Nikon Settings Dial by BrithikesontarioDid you receive a new camera for Christmas or a birthday?

Or perhaps you are one of many people who has had a camera for a while but never did figure out what “Aperture” is. Let me guess, your camera has been stuck in “Auto” mode for a while now?

Good news: It’s not too difficult to understand your camera’s exposure settings, and once you do, it will unlock some of your camera’s potential. A lot comes down to balancing three primary settings. I will write about each, starting with ISO. So read on!

ISO

The easiest exposure setting to get to grips with is ISO. It stands for International Standards Organisation, which doesn’t really help us, but if you remember film cameras, it will help you to understand ISO. Film is rated by a number such as 100, 200, usually up to around 1600, and all it means is that the higher the number, the more sensitive to light the film is. In practical terms, this means:

  • 100 Film is for outdoors or places with lots of light. It is “fast” and can freeze action, like sport. But in difficult, poorly lit conditions, photos come back way too dark.
  • 1600 Film is for darker conditions, like barely lit indoor locations. But in any kind of fast moving action, your photos come back blurred.
  • Faster film (100, 200…) will typically be sharper and less grainy than slower film (800, 1600).
  • You’d be tempted to opt for, say, 400 film…. More forgiving in dark areas than 100 film and less potential blur than 800 film.
    • But this is the analogue equivalent to locking-in and restricting your creativity!
Digital ISO

Your digital camera (maybe even the one built into your mobile phone) has the same ISO setting, but unlike a film camera where you are committed to the same film until it’s finished, you can change the ISO setting on a digital camera at any time. The setting is usually in the menu of your camera and it controls how sensitive the sensor is (instead of the film).
On my Nikon: Menu > Photo Shooting > ISO sensitivity settings > ISO sensitivity

To Recap:

Lower ISO

  • Makes the camera LESS sensitive to light – for when there is plenty of light
  • Photo will be SHARPER (if you focus properly).
  • To compensate, your shutter may have to be open for longer (article on shutter speed – coming soon)
Example of noise in digital photos by brithikesontario
Zoomed in on a photo where I had to use a high ISO setting. Notice the pixelation and dots. They may seem small, but they add up and start to make the photo look blurred.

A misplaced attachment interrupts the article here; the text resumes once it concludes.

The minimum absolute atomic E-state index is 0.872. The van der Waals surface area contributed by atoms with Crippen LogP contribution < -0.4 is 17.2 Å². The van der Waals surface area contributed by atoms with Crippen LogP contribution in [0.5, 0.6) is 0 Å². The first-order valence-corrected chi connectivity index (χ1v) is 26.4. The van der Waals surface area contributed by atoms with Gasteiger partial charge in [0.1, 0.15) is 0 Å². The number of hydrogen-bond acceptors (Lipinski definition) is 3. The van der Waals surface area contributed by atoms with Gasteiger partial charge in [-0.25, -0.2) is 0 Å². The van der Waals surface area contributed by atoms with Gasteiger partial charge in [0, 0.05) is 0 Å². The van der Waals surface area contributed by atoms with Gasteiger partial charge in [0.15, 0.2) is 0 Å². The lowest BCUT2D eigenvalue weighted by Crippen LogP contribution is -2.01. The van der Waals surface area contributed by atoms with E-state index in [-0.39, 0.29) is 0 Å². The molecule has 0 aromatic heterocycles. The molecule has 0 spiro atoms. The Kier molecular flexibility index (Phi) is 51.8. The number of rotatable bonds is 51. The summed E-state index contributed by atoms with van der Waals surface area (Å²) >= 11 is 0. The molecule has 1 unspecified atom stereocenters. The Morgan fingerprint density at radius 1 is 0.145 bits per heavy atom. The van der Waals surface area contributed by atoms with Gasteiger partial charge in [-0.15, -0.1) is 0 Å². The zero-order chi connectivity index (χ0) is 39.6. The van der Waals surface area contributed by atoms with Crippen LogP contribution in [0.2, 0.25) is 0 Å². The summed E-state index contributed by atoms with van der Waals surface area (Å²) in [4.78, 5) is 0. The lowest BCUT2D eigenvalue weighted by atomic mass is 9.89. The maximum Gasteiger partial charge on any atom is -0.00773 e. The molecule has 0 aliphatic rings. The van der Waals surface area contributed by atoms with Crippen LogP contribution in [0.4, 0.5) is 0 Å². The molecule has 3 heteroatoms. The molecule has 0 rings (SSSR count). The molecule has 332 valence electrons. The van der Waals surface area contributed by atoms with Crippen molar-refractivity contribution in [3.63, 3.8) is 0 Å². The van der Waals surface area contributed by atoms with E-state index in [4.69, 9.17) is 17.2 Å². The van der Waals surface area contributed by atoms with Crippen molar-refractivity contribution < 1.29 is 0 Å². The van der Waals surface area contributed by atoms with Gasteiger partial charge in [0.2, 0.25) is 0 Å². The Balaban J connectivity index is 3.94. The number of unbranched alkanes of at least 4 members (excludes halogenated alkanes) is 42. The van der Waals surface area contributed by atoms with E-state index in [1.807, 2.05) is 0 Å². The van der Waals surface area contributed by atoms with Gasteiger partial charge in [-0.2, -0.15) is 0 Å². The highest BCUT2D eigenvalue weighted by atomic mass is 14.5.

Higher ISO

  • Makes the camera MORE sensitive to light – for if it is darker
  • Photo will start to degrade. Noise will make the image less sharp.
  • To compensate, your shutter may have to be open for less time (article on shutter speed – coming soon)

REMEMBER: All three settings I talk about in this blog balance together for your final image and changing one may impact the other two. See Shutter Speed (coming soon) and Aperture (coming soon).

Final Takeaways on ISO:

You want the lowest possible setting in almost every situation to eliminate as much noise as you can. You will need to learn your camera’s tolerance for dealing with a higher ISO. High end cameras will allow for a higher ISO with less noise than a mobile phone camera, which generally have a lot of noise that they try to filter out automatically (but this reduces sharpness). It’s why all those photos on Instagram taken on a mobile look great in bright conditions on a small screen, but an enlargement of an evening photo… well you don’t see too many of those, do you?

Your camera will select the correct ISO in MOST situations. In wildlife photography (with sudden movements) or darker environments, your camera will usually select a setting which is too low. If ISO is too low, your shutter has to open longer, and this leads to blurring.

I hope this helped you to understand ISO and how it relates to exposure settings. I have an article on Shutter Speed and one on Aperture is coming soon, and reading those should make it all start to fall into place.

Thanks!